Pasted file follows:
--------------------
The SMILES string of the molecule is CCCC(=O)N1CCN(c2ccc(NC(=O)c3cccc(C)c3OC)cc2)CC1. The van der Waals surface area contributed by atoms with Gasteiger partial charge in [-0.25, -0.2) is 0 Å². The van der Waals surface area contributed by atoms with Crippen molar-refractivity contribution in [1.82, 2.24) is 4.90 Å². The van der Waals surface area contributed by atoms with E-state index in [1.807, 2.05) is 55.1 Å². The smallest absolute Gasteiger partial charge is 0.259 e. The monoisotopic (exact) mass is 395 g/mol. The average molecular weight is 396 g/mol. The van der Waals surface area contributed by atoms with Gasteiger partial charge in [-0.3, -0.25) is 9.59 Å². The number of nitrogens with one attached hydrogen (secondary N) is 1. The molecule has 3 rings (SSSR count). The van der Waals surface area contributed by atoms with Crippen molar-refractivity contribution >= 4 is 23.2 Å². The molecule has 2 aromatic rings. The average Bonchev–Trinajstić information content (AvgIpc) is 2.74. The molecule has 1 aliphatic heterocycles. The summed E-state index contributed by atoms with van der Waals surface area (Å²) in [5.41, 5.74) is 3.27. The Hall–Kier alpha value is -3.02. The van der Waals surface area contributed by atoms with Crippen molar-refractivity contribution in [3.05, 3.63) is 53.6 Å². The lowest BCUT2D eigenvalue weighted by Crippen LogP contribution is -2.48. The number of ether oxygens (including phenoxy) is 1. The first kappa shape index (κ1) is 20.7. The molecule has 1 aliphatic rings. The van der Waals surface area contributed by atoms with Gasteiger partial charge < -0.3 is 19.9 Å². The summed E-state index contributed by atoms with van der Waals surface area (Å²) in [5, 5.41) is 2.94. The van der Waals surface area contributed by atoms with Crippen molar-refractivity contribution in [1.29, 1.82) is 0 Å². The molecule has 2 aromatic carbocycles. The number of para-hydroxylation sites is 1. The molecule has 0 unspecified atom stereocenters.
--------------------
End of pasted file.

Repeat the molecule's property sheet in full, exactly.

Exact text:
The SMILES string of the molecule is CCCC(=O)N1CCN(c2ccc(NC(=O)c3cccc(C)c3OC)cc2)CC1. The van der Waals surface area contributed by atoms with Gasteiger partial charge in [-0.25, -0.2) is 0 Å². The van der Waals surface area contributed by atoms with Crippen molar-refractivity contribution in [1.82, 2.24) is 4.90 Å². The van der Waals surface area contributed by atoms with E-state index in [1.807, 2.05) is 55.1 Å². The smallest absolute Gasteiger partial charge is 0.259 e. The monoisotopic (exact) mass is 395 g/mol. The average molecular weight is 396 g/mol. The van der Waals surface area contributed by atoms with Gasteiger partial charge in [-0.3, -0.25) is 9.59 Å². The number of nitrogens with one attached hydrogen (secondary N) is 1. The molecule has 3 rings (SSSR count). The van der Waals surface area contributed by atoms with Crippen molar-refractivity contribution >= 4 is 23.2 Å². The molecule has 2 aromatic rings. The average Bonchev–Trinajstić information content (AvgIpc) is 2.74. The molecule has 1 aliphatic heterocycles. The summed E-state index contributed by atoms with van der Waals surface area (Å²) in [5.41, 5.74) is 3.27. The Hall–Kier alpha value is -3.02. The van der Waals surface area contributed by atoms with Crippen molar-refractivity contribution in [3.05, 3.63) is 53.6 Å². The lowest BCUT2D eigenvalue weighted by Crippen LogP contribution is -2.48. The number of ether oxygens (including phenoxy) is 1. The first kappa shape index (κ1) is 20.7. The molecule has 1 aliphatic rings. The van der Waals surface area contributed by atoms with Gasteiger partial charge < -0.3 is 19.9 Å². The summed E-state index contributed by atoms with van der Waals surface area (Å²) in [5, 5.41) is 2.94. The van der Waals surface area contributed by atoms with Crippen molar-refractivity contribution in [1.29, 1.82) is 0 Å². The molecule has 2 aromatic carbocycles. The number of para-hydroxylation sites is 1. The molecule has 0 unspecified atom stereocenters.